Thursday, February 5, 2015

Single Great Fathers do Exist By Mel

The role of a residential single Father and non-residential Father rarely gains any positive exposure in the media.  A single Father usually refers to a parent who has most of the day to day responsibilities in the raising of the child or children, which would categorize him as the dominant caregiver.  A non-residential Father is a parent who does not live in the same household as his child.  A non-resident Father may be divorced, separated or never married to the child’s mother. Primarily, single Fathers have a hard time receiving assistance from the government when compare to their counterpart single Mothers even though we play a significant role in our child lives.  Sadly what is often display from the media portrays the majority of single Fathers as irresponsible and non-supportive to our children.  I am here to share with you through my experiences along with factual evidence to ignore the propaganda you see and hear every day pertaining to this issue.  I will explore the dynamic role of an active single Father, the economic factors and what external forces he is facing, and finally the psychological effects he has on his child.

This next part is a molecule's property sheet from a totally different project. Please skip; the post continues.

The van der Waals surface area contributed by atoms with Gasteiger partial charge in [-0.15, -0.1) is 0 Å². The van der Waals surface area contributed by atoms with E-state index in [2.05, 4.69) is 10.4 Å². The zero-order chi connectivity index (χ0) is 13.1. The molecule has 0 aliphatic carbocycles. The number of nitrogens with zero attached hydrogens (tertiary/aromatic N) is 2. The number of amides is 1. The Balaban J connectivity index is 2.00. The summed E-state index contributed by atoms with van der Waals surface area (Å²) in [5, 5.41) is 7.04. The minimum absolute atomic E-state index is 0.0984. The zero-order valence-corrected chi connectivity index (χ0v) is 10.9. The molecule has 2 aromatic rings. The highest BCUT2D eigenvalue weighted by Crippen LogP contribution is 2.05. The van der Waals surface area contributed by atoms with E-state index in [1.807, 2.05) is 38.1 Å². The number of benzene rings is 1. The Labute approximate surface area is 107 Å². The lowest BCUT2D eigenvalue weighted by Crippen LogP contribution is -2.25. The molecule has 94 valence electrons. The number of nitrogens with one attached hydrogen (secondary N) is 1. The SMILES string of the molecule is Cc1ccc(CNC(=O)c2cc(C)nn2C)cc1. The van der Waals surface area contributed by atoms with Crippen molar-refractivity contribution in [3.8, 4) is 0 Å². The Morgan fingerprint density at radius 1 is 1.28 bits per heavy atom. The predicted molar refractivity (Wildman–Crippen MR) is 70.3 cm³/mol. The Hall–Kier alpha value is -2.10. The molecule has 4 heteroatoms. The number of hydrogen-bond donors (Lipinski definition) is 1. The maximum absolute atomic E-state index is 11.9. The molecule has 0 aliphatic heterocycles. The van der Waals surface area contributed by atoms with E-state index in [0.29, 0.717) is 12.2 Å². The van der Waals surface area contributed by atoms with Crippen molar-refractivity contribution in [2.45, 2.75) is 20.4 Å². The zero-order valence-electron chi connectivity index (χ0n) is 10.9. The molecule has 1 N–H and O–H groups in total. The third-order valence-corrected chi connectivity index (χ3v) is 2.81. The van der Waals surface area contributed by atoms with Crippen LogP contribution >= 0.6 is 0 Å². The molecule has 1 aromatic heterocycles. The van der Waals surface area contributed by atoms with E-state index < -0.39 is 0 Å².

Even though single and non-residential Fathers as a whole are understudied and at times falsely categorize I along with many others have a positive relationship with my child.  Paternalistic protection, education along with strong family values provides a healthy mindset for a child.  An article related to this topic which was reported from Tina Santiago-Rodriguez reveal, “A study done by researchers at the University of Maryland School of Medicine in Baltimore found that children who have fathers in their lives learn better, have higher self-esteem and show fewer signs of depression than children without fathers.  It was also seen that children who perceive their fathers as supportive feel a greater sense of social acceptance and show fewer signs of depression.”  Basic requirements an active single Father has consist of assisting their child with their homework, showing love and affection as well as open communication which is extremely important because misconstrued information is overexpose from the media.  Children now have access to smart phones, tablets, and laptops along with a variety of electronic devices which expose them to more adult themes.  Today with advance technology combined with high cost programs forces a child to mature faster and an active single Father understands his role as a teacher; can deflect negative content which can be harmful to his child. According to Sandra Y. Lee’s article, “Researchers found that, overall; the love or rejection of both parents affects kid’s behavior, self-esteem, emotional stability, and mental health.  But in some cases, the withdrawal of a father’s love seems to play a bigger role in kids’ problems with personality and psychological adjustment, delinquency, and substance abuse says Ronald P. Rohner, Ph.D., director of the Center for the Study of Parental Acceptance and Rejection at the University of Connecticut in Storrs.”  In these circumstances where the mother is incapable of applying these basic functions to raise her child then the single Father must inherit both roles to lead his child in the right direction.


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